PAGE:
White Gold: Another aspect of this invention provides for an aqueous alkaline cyanide-free electroplating bath which deposits onto a substrate a hard, bright gold alloy electrodeposit having a white coloration. This bath comprises the following essential constituents:

______________________________________                 Grams/Liter______________________________________Gold (Added as an alkali metal orammonium gold sulphite) 4-20Palladium (Added as a water-solublesalt or complex)        0.2-5.0Copper (Added as a water-solublesalt or complex)        0.1-3.0Alkali metal sulphite or ammoniumsulphite (Calculated as free sul-phite ion)              5-200Water                   qs. to 1 liter______________________________________

Although it is not an essential ingredient, nevertheless, it is desirable to include in the electroplating bath a buffering agent and/or a conducting salt. The said buffering agent or salt may be present in minor amounts of up to 150 grams/liter of the electroplating solution.

The pH of this bath is preferably in the range from about 7.0 to 10.5, advantageously, 9 to 10 and most preferably 9.5. The maintenance of the pH at the required value can be effected by the addition of an alkali metal hydroxide as, for example, potassium hydroxide, or a weak acid as, for example, citric acid in the form of a 10% aqueous solution thereof.

The method for depositing the hard, bright, white gold alloy onto a conductive substrate consists essentially of using the conductive substrate as a cathode in an aqueous alkaline cyanide-free electroplating bath of the type hereinbefore defined. The cathode current density is in the range of from about 0.25 to 1.25 amp/dm2 and the temperature can be varied within a range of from about 50 to 65 C. Preferably, the cathode current density is about 0.5 amp/dm2 and the temperature is maintained at about 60 C. The cathode should be moderately agitated during the electroplating step.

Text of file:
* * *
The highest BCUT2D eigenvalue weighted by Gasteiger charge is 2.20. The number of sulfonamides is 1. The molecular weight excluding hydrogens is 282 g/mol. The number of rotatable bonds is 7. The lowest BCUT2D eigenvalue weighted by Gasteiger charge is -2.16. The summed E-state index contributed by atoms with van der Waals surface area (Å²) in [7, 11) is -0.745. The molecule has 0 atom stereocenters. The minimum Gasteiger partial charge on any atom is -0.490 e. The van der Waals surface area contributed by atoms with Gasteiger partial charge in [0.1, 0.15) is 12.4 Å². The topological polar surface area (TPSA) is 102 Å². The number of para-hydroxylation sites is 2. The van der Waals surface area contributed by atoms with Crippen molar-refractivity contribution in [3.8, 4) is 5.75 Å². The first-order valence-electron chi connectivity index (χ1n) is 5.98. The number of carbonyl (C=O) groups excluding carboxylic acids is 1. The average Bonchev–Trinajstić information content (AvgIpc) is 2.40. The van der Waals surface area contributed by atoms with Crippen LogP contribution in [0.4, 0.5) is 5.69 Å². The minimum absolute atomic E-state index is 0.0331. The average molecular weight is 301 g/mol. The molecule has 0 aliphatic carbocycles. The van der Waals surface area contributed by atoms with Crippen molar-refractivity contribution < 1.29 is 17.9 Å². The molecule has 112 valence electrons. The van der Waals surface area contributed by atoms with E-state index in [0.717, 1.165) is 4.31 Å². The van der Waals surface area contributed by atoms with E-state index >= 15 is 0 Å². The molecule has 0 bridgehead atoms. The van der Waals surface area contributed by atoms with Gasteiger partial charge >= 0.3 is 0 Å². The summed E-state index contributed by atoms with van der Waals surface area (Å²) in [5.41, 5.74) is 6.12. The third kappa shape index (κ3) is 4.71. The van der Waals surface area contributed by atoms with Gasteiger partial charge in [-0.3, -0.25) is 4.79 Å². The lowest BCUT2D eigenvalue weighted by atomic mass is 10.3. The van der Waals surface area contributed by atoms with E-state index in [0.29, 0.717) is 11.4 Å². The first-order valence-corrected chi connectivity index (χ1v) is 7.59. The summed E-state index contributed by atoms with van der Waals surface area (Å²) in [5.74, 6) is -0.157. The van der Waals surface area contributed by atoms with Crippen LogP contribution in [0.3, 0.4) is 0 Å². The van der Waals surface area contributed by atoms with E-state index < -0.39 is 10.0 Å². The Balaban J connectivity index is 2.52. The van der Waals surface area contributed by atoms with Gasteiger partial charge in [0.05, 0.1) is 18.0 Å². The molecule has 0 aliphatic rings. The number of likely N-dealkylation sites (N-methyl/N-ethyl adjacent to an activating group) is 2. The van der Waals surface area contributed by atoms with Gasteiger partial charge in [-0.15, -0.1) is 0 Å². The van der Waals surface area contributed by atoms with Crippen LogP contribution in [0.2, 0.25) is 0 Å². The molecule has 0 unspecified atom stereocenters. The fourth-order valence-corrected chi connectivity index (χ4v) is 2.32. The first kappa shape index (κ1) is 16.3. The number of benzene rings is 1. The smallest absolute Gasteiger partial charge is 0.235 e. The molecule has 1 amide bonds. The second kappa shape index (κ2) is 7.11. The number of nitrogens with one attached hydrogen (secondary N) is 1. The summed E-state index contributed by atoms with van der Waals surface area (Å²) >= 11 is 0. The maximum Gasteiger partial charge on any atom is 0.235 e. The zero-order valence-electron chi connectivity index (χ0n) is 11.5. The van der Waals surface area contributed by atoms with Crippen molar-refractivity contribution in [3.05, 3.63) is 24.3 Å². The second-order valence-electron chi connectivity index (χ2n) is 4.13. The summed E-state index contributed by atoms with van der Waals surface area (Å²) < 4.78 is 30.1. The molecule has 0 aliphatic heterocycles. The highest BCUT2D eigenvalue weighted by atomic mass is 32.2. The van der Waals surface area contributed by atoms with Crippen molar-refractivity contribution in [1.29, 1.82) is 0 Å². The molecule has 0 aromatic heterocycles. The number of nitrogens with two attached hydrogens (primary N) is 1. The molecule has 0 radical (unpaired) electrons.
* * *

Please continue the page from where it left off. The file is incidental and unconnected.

In formulating the white gold electroplating bath the gold may be introduced in the form of an alkali metal gold sulphite such as sodium gold sulphite or potassium gold sulphite or as an ammonium gold sulphite complex. The palladium alloying element may be introduced as a water soluble alkali metal palladium sulphite salt or complex as, for example, sodium palladium sulphite or potassium palladium sulphite or an ammonium palladium sulphite complex, or palladium citrate; and the copper alloying element may be introduced as a water soluble salt or complex such as copper sulphate, copper tartrate or copper citrate. The sulphite (present as free (SO3 2-) may be added as sodium, potassium or ammonium sulphite. The buffering agent and/or conducting salt may be selected from among alkali metal, alkaline earth metal or ammonium phosphates, borates, sulphates, carbonates, acetates, citrates, gluconates and tartrates or boric acid.

The bright, white, hard gold alloy obtained by this invention is a gold/palladium/copper alloy in which these elements are present in a range of from about 85-95% Au, 3-10% Pd and 2-5% Cu based on the total weight of the alloy deposit. Preferably, the deposit is an alloy of the following composition: 89-93% Au, 5-8% Pd and 2-3% Cu with the proviso that the alloy always contains more palladium than copper.

In order to deposit the pink gold alloy and white gold alloy onto the substrate surface it is necessary to use a suitably active metal anode. A platinum anode or platinised titanium anode affords good results although a variety of other metal anodes may also be employed.